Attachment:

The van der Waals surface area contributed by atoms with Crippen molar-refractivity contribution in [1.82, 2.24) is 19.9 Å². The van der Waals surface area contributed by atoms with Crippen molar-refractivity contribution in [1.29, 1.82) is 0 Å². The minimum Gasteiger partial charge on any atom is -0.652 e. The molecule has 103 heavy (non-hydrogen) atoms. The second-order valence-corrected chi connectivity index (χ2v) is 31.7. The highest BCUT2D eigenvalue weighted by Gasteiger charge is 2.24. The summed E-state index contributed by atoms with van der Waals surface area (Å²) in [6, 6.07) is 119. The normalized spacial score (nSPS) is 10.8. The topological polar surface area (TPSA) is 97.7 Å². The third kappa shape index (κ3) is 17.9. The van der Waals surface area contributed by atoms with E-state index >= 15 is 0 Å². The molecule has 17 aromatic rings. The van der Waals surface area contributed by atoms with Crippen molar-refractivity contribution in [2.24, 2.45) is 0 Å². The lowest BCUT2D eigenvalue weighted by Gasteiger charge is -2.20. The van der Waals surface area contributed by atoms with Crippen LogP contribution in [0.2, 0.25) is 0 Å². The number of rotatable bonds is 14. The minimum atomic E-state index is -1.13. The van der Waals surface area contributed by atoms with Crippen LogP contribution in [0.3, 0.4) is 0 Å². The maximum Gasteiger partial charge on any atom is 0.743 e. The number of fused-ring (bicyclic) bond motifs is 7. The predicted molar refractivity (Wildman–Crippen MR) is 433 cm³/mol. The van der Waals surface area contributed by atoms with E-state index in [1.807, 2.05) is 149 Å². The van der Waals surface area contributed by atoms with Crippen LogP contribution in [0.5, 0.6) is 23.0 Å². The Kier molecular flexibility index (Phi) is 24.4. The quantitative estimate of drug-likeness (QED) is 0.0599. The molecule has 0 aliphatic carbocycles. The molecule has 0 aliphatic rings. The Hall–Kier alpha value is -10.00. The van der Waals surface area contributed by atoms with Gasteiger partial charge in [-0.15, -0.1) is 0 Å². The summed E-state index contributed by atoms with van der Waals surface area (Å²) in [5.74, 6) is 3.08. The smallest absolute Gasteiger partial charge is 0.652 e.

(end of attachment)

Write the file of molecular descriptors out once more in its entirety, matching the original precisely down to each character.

The van der Waals surface area contributed by atoms with Crippen molar-refractivity contribution in [1.82, 2.24) is 19.9 Å². The van der Waals surface area contributed by atoms with Crippen molar-refractivity contribution in [1.29, 1.82) is 0 Å². The minimum Gasteiger partial charge on any atom is -0.652 e. The molecule has 103 heavy (non-hydrogen) atoms. The second-order valence-corrected chi connectivity index (χ2v) is 31.7. The highest BCUT2D eigenvalue weighted by Gasteiger charge is 2.24. The summed E-state index contributed by atoms with van der Waals surface area (Å²) in [6, 6.07) is 119. The normalized spacial score (nSPS) is 10.8. The topological polar surface area (TPSA) is 97.7 Å². The third kappa shape index (κ3) is 17.9. The van der Waals surface area contributed by atoms with E-state index >= 15 is 0 Å². The molecule has 17 aromatic rings. The van der Waals surface area contributed by atoms with Crippen molar-refractivity contribution in [2.24, 2.45) is 0 Å². The lowest BCUT2D eigenvalue weighted by Gasteiger charge is -2.20. The van der Waals surface area contributed by atoms with Crippen LogP contribution in [0.2, 0.25) is 0 Å². The number of rotatable bonds is 14. The minimum atomic E-state index is -1.13. The van der Waals surface area contributed by atoms with Crippen LogP contribution in [0.3, 0.4) is 0 Å². The maximum Gasteiger partial charge on any atom is 0.743 e. The number of fused-ring (bicyclic) bond motifs is 7. The predicted molar refractivity (Wildman–Crippen MR) is 433 cm³/mol. The van der Waals surface area contributed by atoms with E-state index in [1.807, 2.05) is 149 Å². The van der Waals surface area contributed by atoms with Crippen LogP contribution in [0.5, 0.6) is 23.0 Å². The Kier molecular flexibility index (Phi) is 24.4. The quantitative estimate of drug-likeness (QED) is 0.0599. The molecule has 0 aliphatic carbocycles. The molecule has 0 aliphatic rings. The Hall–Kier alpha value is -10.00. The van der Waals surface area contributed by atoms with Gasteiger partial charge in [-0.15, -0.1) is 0 Å². The summed E-state index contributed by atoms with van der Waals surface area (Å²) in [5.74, 6) is 3.08. The smallest absolute Gasteiger partial charge is 0.652 e.